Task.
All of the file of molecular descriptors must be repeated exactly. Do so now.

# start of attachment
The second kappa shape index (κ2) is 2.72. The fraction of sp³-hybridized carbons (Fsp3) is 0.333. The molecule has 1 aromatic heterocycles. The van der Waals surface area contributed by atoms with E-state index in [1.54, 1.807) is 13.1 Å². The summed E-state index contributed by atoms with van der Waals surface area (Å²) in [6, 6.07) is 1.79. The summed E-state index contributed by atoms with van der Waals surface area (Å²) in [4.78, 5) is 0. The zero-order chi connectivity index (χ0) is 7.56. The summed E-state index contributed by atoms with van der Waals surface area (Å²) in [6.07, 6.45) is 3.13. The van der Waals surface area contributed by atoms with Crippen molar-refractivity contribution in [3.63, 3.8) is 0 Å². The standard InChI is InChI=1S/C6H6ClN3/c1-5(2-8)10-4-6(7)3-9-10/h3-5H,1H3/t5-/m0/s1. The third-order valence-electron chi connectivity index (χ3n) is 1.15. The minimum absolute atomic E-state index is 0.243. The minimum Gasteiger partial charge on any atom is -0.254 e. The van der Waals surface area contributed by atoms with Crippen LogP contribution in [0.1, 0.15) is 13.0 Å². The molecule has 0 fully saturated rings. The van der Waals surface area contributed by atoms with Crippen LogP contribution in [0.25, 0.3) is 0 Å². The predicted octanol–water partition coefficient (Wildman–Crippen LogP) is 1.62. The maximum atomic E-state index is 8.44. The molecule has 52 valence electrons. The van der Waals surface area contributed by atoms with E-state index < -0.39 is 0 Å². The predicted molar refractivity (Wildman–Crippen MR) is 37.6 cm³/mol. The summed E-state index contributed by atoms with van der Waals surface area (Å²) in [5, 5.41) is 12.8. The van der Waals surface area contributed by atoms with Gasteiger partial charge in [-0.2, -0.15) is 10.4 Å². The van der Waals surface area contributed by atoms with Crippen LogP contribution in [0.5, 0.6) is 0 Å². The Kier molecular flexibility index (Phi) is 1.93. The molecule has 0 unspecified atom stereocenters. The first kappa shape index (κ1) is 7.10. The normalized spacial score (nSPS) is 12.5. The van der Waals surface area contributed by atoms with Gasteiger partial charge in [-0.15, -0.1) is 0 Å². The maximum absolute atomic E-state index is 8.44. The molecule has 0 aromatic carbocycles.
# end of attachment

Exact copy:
The second kappa shape index (κ2) is 2.72. The fraction of sp³-hybridized carbons (Fsp3) is 0.333. The molecule has 1 aromatic heterocycles. The van der Waals surface area contributed by atoms with E-state index in [1.54, 1.807) is 13.1 Å². The summed E-state index contributed by atoms with van der Waals surface area (Å²) in [6, 6.07) is 1.79. The summed E-state index contributed by atoms with van der Waals surface area (Å²) in [4.78, 5) is 0. The zero-order chi connectivity index (χ0) is 7.56. The summed E-state index contributed by atoms with van der Waals surface area (Å²) in [6.07, 6.45) is 3.13. The van der Waals surface area contributed by atoms with Crippen molar-refractivity contribution in [3.63, 3.8) is 0 Å². The standard InChI is InChI=1S/C6H6ClN3/c1-5(2-8)10-4-6(7)3-9-10/h3-5H,1H3/t5-/m0/s1. The third-order valence-electron chi connectivity index (χ3n) is 1.15. The minimum absolute atomic E-state index is 0.243. The minimum Gasteiger partial charge on any atom is -0.254 e. The van der Waals surface area contributed by atoms with Crippen LogP contribution in [0.1, 0.15) is 13.0 Å². The molecule has 0 fully saturated rings. The van der Waals surface area contributed by atoms with Crippen LogP contribution in [0.25, 0.3) is 0 Å². The predicted octanol–water partition coefficient (Wildman–Crippen LogP) is 1.62. The maximum atomic E-state index is 8.44. The molecule has 52 valence electrons. The van der Waals surface area contributed by atoms with E-state index < -0.39 is 0 Å². The predicted molar refractivity (Wildman–Crippen MR) is 37.6 cm³/mol. The summed E-state index contributed by atoms with van der Waals surface area (Å²) in [5, 5.41) is 12.8. The van der Waals surface area contributed by atoms with Gasteiger partial charge in [-0.2, -0.15) is 10.4 Å². The van der Waals surface area contributed by atoms with Crippen LogP contribution in [0.5, 0.6) is 0 Å². The Kier molecular flexibility index (Phi) is 1.93. The molecule has 0 unspecified atom stereocenters. The first kappa shape index (κ1) is 7.10. The normalized spacial score (nSPS) is 12.5. The van der Waals surface area contributed by atoms with Gasteiger partial charge in [-0.15, -0.1) is 0 Å². The maximum absolute atomic E-state index is 8.44. The molecule has 0 aromatic carbocycles.